The sordid 1980s scandals of Pentecostal ministers Jim Bakker and Jimmy Swaggart will incline some to presume that Paul Crouch, president of Pentecostal-linked television network TBN, did engage in the alleged homosexual liaison.

But whether the allegations in this case are eventually substantiated or not, the question arises again: why does the Pentecostal ministry seem particularly susceptible to sexual scandal?

It may turn out, in fact, that statistically, Pentecostal ministers fall in this way no more often than do other ministers. I'm sure we make this connection at least partly because of the long cultural shadows of Bakker and Swaggart.

But I don't think the connection is accidental.

It all started in the time when Pentecostalism's parent, the holiness movement, was born: the 19th century, the Victorian period. In that warm-hearted, dewy-eyed era, both marriage and the Christian life promised to satisfy all emotional desires and meet all emotional needs.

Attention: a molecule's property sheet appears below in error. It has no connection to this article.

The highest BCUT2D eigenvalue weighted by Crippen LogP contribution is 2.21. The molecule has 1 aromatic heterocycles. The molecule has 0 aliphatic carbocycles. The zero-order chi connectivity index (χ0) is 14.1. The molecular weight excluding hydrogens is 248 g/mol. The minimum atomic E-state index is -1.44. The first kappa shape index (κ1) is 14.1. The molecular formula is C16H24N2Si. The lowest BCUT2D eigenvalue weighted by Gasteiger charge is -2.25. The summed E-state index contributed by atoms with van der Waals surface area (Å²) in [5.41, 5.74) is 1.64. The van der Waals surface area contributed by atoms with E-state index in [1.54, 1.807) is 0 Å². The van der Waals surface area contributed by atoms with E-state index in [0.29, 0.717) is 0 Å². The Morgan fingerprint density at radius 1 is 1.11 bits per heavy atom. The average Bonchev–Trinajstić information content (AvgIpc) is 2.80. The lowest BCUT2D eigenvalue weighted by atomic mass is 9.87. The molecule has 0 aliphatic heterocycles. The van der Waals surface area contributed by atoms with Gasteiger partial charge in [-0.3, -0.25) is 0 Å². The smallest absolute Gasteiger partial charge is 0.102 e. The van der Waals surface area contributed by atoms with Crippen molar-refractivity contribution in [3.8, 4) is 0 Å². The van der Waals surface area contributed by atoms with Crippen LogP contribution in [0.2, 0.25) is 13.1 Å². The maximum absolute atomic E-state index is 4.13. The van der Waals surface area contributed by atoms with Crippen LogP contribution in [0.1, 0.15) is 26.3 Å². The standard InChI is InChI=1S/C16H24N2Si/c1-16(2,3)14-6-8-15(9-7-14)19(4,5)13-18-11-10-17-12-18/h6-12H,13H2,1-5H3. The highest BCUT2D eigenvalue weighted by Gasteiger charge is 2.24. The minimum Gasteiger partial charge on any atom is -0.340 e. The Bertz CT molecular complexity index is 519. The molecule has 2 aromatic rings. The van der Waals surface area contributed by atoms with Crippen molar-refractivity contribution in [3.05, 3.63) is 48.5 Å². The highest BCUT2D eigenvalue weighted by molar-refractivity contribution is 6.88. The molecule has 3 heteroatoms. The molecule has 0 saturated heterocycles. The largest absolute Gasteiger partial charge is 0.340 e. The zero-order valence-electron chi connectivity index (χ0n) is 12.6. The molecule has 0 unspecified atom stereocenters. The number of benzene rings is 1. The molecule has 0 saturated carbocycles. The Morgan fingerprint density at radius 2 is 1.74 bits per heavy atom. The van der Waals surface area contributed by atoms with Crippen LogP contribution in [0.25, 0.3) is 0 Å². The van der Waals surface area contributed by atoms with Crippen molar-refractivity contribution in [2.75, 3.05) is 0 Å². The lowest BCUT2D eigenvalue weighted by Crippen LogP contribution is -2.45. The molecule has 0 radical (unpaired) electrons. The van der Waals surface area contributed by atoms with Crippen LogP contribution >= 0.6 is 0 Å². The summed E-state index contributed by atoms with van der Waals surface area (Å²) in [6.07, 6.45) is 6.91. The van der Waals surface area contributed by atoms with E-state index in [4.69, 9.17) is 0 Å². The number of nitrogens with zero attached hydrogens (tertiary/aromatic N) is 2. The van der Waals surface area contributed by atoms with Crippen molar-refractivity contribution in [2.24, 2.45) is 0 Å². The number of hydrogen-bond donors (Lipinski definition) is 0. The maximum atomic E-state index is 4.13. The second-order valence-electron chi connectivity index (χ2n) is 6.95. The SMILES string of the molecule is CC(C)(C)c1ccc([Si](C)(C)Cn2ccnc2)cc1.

In the 18th and early 19th centuries—the time of the First and Second Great Awakenings, both marriage and revivalistic conversion were communal events. They were fostered, supported, and celebrated by friends, family, and church members. Courting in the colonial era involved the couple's whole social network. It took place under the watchful eye of all who knew the young people involved. Communal customs and ceremonies marked every stage of the relationship, through the wedding and beyond into the couple's early married life.

Similarly, in the mid-18th-century Great Awakening or the early 19th-century Second Great Awakening, friends and loved ones brought you to the evangelistic meeting. They "prayed you through" to joyous conversion. They received you into the church ...

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